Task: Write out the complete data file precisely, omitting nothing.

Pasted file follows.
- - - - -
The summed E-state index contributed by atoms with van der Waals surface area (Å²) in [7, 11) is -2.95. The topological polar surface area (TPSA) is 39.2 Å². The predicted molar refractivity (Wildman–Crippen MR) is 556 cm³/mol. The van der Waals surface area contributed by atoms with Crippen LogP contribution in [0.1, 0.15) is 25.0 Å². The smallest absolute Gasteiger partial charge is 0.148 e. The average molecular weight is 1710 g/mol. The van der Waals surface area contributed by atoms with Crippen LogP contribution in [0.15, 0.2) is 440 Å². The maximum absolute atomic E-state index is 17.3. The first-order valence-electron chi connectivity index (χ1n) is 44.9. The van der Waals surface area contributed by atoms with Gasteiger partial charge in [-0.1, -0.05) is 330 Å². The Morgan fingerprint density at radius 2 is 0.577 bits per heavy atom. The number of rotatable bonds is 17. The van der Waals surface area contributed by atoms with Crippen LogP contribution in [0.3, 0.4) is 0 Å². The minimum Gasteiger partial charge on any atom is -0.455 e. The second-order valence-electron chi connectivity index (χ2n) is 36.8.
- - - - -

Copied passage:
The summed E-state index contributed by atoms with van der Waals surface area (Å²) in [7, 11) is -2.95. The topological polar surface area (TPSA) is 39.2 Å². The predicted molar refractivity (Wildman–Crippen MR) is 556 cm³/mol. The van der Waals surface area contributed by atoms with Crippen LogP contribution in [0.1, 0.15) is 25.0 Å². The smallest absolute Gasteiger partial charge is 0.148 e. The average molecular weight is 1710 g/mol. The van der Waals surface area contributed by atoms with Crippen LogP contribution in [0.15, 0.2) is 440 Å². The maximum absolute atomic E-state index is 17.3. The first-order valence-electron chi connectivity index (χ1n) is 44.9. The van der Waals surface area contributed by atoms with Gasteiger partial charge in [-0.1, -0.05) is 330 Å². The Morgan fingerprint density at radius 2 is 0.577 bits per heavy atom. The number of rotatable bonds is 17. The van der Waals surface area contributed by atoms with Crippen LogP contribution in [0.3, 0.4) is 0 Å². The minimum Gasteiger partial charge on any atom is -0.455 e. The second-order valence-electron chi connectivity index (χ2n) is 36.8.